CIOs Must Learn the Politics of No

CIOs may have good reason to reject a proposal or nix a technology request, but an inept or frequent 'no' will get you sidelined.

Saying no--the right way--may be the most powerful skill a CIO can learn. A smart "no" can set boundaries and enhance your leadership position. A stupid "no" can diminish your authority and make enemies.

How a CIO gets to no depends on the context, of course. Telling the CEO he can't connect his iPad to the corporate network is different from letting down an employee keen to be promoted.

Despite the old saw that IT has to stop being the Department of No, reasons to say no abound: a strict bring-your-own-device policy means some devices won't be supported. A new piece of technology won't conform to internal standards. A proposal makes no sense. A proposal makes sense, but there's already too much work and not enough money. The CEO doesn't like it. A request doesn't support corporate goals. A big idea is too much for a risk-averse culture.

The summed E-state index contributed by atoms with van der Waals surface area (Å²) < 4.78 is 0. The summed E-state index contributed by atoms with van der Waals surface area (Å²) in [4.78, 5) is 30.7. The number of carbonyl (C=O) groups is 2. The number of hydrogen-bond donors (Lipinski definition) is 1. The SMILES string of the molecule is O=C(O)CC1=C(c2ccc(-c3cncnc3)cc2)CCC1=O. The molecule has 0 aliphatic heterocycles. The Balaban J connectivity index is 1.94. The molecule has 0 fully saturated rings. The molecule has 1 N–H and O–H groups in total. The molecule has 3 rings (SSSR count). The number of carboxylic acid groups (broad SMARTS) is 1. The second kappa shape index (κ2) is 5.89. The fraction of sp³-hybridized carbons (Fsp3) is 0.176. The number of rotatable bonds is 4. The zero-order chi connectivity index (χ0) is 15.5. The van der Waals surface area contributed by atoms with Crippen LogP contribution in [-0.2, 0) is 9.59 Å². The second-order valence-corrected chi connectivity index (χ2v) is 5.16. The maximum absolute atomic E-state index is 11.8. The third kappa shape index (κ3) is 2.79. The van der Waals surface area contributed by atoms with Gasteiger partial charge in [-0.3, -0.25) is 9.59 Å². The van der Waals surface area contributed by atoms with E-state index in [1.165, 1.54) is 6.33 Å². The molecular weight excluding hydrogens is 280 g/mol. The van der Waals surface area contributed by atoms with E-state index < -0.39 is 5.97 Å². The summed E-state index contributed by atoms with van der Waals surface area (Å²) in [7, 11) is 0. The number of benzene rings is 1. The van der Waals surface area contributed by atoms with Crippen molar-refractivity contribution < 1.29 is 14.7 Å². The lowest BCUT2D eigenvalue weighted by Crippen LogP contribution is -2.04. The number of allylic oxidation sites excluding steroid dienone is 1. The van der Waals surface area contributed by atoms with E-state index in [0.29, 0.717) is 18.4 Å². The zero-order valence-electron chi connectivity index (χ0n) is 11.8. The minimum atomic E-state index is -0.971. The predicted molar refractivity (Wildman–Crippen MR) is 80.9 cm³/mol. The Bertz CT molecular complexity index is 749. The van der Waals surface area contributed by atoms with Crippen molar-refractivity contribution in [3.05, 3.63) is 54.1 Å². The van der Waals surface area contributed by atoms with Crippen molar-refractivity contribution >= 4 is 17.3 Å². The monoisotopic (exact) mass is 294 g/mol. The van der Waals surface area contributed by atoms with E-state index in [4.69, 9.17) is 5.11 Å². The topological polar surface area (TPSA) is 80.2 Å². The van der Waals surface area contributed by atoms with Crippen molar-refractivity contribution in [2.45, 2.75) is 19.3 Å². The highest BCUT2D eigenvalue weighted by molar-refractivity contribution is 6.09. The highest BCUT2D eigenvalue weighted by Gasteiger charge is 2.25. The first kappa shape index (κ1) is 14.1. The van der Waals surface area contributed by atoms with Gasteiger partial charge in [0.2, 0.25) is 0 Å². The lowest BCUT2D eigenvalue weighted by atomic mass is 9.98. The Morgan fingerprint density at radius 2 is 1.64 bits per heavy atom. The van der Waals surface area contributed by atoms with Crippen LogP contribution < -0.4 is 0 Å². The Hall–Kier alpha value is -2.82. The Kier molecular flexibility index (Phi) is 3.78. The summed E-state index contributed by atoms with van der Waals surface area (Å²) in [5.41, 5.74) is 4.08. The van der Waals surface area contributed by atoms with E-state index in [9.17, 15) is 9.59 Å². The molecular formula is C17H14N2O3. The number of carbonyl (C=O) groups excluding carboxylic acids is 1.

Few decisions are black-and-white. But now, as the CIO role shifts into new areas such as revenue generation, turf lines are less clear. CIOs don't want to step on toes, but they also have to offer a clear position on strategic issues. "It takes finesse to look like a firm decision maker," says Bill Deam, a former CIO at Quintiles Transnational and ACNielsen. He was a management consultant at the time he was interviewed and is now CTO of Mapi Group. "You have massive amounts of politics."

Rudy Puryear, who leads the global IT consulting practice at Bain and Co., knows of a financial services company where the CIO was asked to leave after three years of consistent negative responses.